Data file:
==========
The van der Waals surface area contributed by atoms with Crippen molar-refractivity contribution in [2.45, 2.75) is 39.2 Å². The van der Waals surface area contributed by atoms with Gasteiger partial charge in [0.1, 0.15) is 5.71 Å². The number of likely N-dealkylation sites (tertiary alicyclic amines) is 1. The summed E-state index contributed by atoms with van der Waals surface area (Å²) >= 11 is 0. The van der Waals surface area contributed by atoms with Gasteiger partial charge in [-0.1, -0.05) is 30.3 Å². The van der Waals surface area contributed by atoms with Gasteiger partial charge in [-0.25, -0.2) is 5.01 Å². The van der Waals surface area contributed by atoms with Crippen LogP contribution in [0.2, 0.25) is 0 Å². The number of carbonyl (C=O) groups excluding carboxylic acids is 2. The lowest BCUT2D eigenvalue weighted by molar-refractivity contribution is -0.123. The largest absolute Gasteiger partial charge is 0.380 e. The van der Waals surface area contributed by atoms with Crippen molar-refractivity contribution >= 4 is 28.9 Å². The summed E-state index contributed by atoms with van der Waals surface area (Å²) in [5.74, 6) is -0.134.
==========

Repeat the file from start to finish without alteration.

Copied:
The van der Waals surface area contributed by atoms with Crippen molar-refractivity contribution in [2.45, 2.75) is 39.2 Å². The van der Waals surface area contributed by atoms with Gasteiger partial charge in [0.1, 0.15) is 5.71 Å². The number of likely N-dealkylation sites (tertiary alicyclic amines) is 1. The summed E-state index contributed by atoms with van der Waals surface area (Å²) >= 11 is 0. The van der Waals surface area contributed by atoms with Gasteiger partial charge in [-0.1, -0.05) is 30.3 Å². The van der Waals surface area contributed by atoms with Gasteiger partial charge in [-0.25, -0.2) is 5.01 Å². The van der Waals surface area contributed by atoms with Crippen LogP contribution in [0.2, 0.25) is 0 Å². The number of carbonyl (C=O) groups excluding carboxylic acids is 2. The lowest BCUT2D eigenvalue weighted by molar-refractivity contribution is -0.123. The largest absolute Gasteiger partial charge is 0.380 e. The van der Waals surface area contributed by atoms with Crippen molar-refractivity contribution >= 4 is 28.9 Å². The summed E-state index contributed by atoms with van der Waals surface area (Å²) in [5.74, 6) is -0.134.